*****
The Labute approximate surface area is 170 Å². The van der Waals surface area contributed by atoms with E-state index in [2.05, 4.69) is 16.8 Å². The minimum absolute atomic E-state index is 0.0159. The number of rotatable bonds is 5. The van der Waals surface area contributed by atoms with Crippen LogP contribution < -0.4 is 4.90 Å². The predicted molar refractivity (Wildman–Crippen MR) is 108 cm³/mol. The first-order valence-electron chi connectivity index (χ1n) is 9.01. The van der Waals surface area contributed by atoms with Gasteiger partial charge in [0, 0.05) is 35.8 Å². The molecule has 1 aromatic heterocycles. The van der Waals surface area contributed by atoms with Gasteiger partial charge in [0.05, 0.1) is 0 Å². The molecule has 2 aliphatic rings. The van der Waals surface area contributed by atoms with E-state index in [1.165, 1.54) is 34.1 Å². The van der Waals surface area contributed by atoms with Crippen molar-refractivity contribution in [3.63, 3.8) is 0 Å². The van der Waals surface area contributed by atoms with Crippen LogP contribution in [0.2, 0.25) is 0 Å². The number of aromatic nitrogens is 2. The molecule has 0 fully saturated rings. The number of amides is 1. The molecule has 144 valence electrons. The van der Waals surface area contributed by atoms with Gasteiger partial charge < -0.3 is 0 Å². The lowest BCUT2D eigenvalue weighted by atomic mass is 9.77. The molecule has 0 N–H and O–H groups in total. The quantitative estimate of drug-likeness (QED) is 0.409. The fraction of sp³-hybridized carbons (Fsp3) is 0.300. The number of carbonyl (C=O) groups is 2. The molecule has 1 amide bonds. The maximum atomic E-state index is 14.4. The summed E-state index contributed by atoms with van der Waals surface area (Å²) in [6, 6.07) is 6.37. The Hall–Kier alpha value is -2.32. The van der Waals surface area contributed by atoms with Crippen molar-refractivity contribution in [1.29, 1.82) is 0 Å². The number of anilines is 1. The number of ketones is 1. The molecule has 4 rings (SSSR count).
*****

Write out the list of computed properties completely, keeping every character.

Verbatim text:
The Labute approximate surface area is 170 Å². The van der Waals surface area contributed by atoms with E-state index in [2.05, 4.69) is 16.8 Å². The minimum absolute atomic E-state index is 0.0159. The number of rotatable bonds is 5. The van der Waals surface area contributed by atoms with Crippen LogP contribution < -0.4 is 4.90 Å². The predicted molar refractivity (Wildman–Crippen MR) is 108 cm³/mol. The first-order valence-electron chi connectivity index (χ1n) is 9.01. The van der Waals surface area contributed by atoms with Gasteiger partial charge in [0, 0.05) is 35.8 Å². The molecule has 1 aromatic heterocycles. The van der Waals surface area contributed by atoms with Gasteiger partial charge in [0.05, 0.1) is 0 Å². The molecule has 2 aliphatic rings. The van der Waals surface area contributed by atoms with E-state index in [1.165, 1.54) is 34.1 Å². The van der Waals surface area contributed by atoms with Crippen molar-refractivity contribution in [3.63, 3.8) is 0 Å². The van der Waals surface area contributed by atoms with Crippen LogP contribution in [0.2, 0.25) is 0 Å². The number of aromatic nitrogens is 2. The molecule has 0 fully saturated rings. The number of amides is 1. The molecule has 144 valence electrons. The van der Waals surface area contributed by atoms with Gasteiger partial charge < -0.3 is 0 Å². The lowest BCUT2D eigenvalue weighted by atomic mass is 9.77. The molecule has 0 N–H and O–H groups in total. The quantitative estimate of drug-likeness (QED) is 0.409. The fraction of sp³-hybridized carbons (Fsp3) is 0.300. The number of carbonyl (C=O) groups is 2. The molecule has 1 amide bonds. The maximum atomic E-state index is 14.4. The summed E-state index contributed by atoms with van der Waals surface area (Å²) in [6, 6.07) is 6.37. The Hall–Kier alpha value is -2.32. The van der Waals surface area contributed by atoms with Crippen molar-refractivity contribution in [1.29, 1.82) is 0 Å². The number of anilines is 1. The number of ketones is 1. The molecule has 4 rings (SSSR count).